Addiction treatment doesn’t stop when a client completes residential inpatient treatment. It would be unrealistic and unfair to send someone home without offering a plan for aftercare post addiction treatment and expect them to remain sober. The aftercare is an important part of the recovery plan, and this stage isn’t something that should be overlooked.
How Aftercare Treatment Benefits Someone in Recovery
There are a number of reasons why aftercare should be part of a client’s recovery plan. Some of the benefits are discussed below:
1. Addiction is a chronic disease and treatment should be ongoing.
Research has shown that addiction is a chronic brain disease. Over time, using addictive substances changes brain chemistry, altering the affected person’s thinking and decision-making processes.
Recovery is an ongoing process, not a destination that a person reaches and then is declared “done”. Since addiction is a long-term illness, it makes sense that people living with it continue to receive help and support over a long term, too. Aftercare, in the form of seeing a counselor or attending support groups, can help people in recovery stay on track after they leave a drug and alcohol addiction treatment facility.
2. Aftercare provides continued support after initial treatment.
When someone who has developed a substance abuse issue enters a residential treatment program, their entire focus is on getting well. The environment inside the treatment center is a closed one. Clients have the most contact with their counselors, nurses, and other staff at the treatment center.
The recovery program allows clients to participate in group and individual therapy sessions. Clients also can also get in touch with their spirituality, learn conflict management techniques, explore art therapy for healing, and enjoy recreational and leisure activities.
Once this part of treatment is completed, a client is going to continue to need ongoing support to maintain his sobriety. It’s more challenging to handle situations in the “real world” than the relatively controlled atmosphere of the treatment center.
3. Continuing support can reduce likelihood of relapse.
For people living with a chronic disease, the possibility of a relapse is always present. In the case of addiction, there are some things a client can do to lessen the likelihood of a relapse occurring. One of them is to seek long-term, residential treatment. English Mountain Recovery offers a 90-day inpatient treatment program.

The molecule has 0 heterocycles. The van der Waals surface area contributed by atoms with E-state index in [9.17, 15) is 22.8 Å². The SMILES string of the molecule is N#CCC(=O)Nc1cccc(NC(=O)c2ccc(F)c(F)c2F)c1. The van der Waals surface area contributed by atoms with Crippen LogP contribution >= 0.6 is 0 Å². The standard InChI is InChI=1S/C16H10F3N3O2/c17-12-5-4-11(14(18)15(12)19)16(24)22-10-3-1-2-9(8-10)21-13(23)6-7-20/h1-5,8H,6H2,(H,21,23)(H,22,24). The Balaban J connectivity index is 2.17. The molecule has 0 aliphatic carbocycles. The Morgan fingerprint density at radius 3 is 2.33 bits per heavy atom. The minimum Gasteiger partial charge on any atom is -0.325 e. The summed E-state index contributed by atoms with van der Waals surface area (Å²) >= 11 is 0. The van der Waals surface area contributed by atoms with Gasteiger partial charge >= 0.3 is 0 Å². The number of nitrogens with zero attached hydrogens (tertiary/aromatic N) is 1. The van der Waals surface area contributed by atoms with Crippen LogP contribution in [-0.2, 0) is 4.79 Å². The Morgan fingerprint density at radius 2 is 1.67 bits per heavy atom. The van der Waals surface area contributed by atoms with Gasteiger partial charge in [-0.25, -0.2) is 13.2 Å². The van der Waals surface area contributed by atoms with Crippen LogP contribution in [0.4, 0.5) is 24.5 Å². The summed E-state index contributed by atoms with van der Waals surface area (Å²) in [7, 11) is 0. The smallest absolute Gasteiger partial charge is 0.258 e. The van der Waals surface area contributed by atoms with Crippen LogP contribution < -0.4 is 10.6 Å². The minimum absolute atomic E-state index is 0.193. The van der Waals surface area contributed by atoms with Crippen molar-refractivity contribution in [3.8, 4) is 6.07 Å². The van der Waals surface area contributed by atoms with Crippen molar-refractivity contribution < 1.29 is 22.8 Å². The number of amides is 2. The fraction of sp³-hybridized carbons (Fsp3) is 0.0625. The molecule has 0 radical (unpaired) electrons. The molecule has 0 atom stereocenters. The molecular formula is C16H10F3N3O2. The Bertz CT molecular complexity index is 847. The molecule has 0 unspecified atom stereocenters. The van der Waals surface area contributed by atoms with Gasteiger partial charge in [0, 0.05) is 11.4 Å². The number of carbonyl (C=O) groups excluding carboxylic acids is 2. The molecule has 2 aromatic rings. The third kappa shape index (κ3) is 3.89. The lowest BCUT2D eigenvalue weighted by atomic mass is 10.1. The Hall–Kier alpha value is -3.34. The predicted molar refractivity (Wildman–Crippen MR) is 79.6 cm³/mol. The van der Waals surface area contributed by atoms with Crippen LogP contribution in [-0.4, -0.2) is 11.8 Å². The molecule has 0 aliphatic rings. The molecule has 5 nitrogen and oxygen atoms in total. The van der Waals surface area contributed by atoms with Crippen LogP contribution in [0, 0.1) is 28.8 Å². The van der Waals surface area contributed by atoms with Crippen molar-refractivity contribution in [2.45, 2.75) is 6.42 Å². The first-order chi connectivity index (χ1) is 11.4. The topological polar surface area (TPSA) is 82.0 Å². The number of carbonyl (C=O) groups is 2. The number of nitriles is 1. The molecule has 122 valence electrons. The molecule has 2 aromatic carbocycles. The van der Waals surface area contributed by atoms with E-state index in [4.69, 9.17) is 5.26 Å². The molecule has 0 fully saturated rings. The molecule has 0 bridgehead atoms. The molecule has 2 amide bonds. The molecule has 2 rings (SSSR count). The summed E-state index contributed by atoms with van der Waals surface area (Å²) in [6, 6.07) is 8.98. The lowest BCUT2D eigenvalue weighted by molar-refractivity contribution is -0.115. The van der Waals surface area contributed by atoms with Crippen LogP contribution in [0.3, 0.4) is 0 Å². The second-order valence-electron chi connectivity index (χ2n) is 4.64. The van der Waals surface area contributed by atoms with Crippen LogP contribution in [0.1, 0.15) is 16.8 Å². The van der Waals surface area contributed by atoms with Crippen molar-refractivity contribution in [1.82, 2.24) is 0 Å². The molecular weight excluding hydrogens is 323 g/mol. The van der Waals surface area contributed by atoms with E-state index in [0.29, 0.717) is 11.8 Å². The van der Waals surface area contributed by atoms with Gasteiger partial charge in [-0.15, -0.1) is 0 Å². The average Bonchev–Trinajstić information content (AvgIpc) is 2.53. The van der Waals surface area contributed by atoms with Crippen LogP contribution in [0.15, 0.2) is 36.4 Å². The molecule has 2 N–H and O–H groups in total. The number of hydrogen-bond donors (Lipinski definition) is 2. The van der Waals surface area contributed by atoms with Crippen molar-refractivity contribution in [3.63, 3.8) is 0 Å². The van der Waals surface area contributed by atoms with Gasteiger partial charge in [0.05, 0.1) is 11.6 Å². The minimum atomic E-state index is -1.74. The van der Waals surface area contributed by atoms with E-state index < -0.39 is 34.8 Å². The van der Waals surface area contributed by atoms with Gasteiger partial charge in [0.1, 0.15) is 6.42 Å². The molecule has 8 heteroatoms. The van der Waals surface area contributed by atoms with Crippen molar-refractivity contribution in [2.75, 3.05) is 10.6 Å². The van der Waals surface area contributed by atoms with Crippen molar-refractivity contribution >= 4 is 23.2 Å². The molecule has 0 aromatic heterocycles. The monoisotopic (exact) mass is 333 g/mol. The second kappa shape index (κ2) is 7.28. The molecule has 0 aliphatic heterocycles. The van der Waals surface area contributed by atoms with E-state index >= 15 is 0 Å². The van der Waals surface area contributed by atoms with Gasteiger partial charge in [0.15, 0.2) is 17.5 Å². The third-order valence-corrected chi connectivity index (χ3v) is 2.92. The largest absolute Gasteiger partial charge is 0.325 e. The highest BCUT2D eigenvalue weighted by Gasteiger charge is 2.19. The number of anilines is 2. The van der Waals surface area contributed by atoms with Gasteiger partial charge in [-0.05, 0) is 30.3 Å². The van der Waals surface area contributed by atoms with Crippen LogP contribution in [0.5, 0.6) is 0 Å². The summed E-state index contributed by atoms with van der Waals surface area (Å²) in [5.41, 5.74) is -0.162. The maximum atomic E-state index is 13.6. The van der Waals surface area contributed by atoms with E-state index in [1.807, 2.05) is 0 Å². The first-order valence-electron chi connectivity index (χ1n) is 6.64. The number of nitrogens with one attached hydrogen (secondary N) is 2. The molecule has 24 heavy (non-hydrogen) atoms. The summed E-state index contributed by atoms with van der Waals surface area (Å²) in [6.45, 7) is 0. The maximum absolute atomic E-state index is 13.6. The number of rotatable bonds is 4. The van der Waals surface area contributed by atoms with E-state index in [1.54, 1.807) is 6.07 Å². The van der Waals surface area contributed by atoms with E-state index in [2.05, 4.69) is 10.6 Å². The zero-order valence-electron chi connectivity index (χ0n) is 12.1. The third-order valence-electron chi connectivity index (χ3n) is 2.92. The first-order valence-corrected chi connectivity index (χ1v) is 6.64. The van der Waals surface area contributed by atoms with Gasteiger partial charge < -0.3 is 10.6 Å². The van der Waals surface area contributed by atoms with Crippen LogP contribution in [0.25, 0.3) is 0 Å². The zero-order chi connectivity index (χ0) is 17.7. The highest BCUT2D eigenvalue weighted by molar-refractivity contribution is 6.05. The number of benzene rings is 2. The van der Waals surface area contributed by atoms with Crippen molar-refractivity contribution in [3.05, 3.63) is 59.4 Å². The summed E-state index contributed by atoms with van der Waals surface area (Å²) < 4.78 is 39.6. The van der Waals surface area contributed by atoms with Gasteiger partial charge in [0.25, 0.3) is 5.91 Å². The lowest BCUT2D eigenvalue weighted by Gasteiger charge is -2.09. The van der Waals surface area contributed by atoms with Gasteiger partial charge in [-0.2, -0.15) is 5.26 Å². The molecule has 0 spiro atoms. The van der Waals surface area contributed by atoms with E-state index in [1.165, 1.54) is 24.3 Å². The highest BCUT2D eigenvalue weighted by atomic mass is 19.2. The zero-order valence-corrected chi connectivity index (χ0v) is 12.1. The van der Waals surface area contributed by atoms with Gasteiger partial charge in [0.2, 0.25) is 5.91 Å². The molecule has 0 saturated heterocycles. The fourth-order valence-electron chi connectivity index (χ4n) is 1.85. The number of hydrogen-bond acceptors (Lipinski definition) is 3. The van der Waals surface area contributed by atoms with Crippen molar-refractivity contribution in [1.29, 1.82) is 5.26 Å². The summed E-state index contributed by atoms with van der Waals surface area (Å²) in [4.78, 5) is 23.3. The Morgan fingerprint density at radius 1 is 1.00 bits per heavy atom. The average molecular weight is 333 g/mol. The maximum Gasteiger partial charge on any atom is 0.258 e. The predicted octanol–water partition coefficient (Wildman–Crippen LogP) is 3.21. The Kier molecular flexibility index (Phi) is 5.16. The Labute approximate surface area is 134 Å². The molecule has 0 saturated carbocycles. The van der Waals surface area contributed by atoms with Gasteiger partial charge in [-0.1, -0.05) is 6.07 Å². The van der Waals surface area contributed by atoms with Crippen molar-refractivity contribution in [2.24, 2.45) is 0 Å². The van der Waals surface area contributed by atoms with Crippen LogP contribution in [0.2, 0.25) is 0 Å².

When clients are able to take more time with the initial stage of their treatment, they are setting themselves up for success after they leave the program. The longer a client is able to spend in a treatment program, the more time her brain has to start to heal from the effects of exposure to addictive drugs.
The treatment program models a healthy lifestyle that includes a nutritious, balanced diet. A good diet is part of the equation that helps the brain and body heal from exposure to drugs and alcohol.
When a long-term treatment program is combined with continuing support, a client is increasing her chances of continuing sobriety. She will have gained more time to practice the skills required to deal with life stresses that formerly would have triggered her to use drugs or drink alcohol.
During follow-up counseling or group therapy sessions, clients can discuss challenges they are facing as they transition to life after residential treatment, how they decided to cope with the challenges, and whether they felt that the coping strategy was successful or not.
4. A counselor or support group is a valuable source of insights into coping mechanisms.
Fellow support group members or a counselor can provide insights that new acquaintances can’t or won’t give to someone who is new to recovery. They understand the struggles of someone who has been in treatment for substance abuse and what it’s like to try to rebuild one’s life after taking time out to get help.
Aftercare is a stage of treatment that shouldn’t be skipped because a client thinks that inpatient drug and alcohol treatment should be “enough” to help someone who has struggled with addiction. English Mountain’s alumni program is an essential part of the treatment we offer.
By Jodee Redmond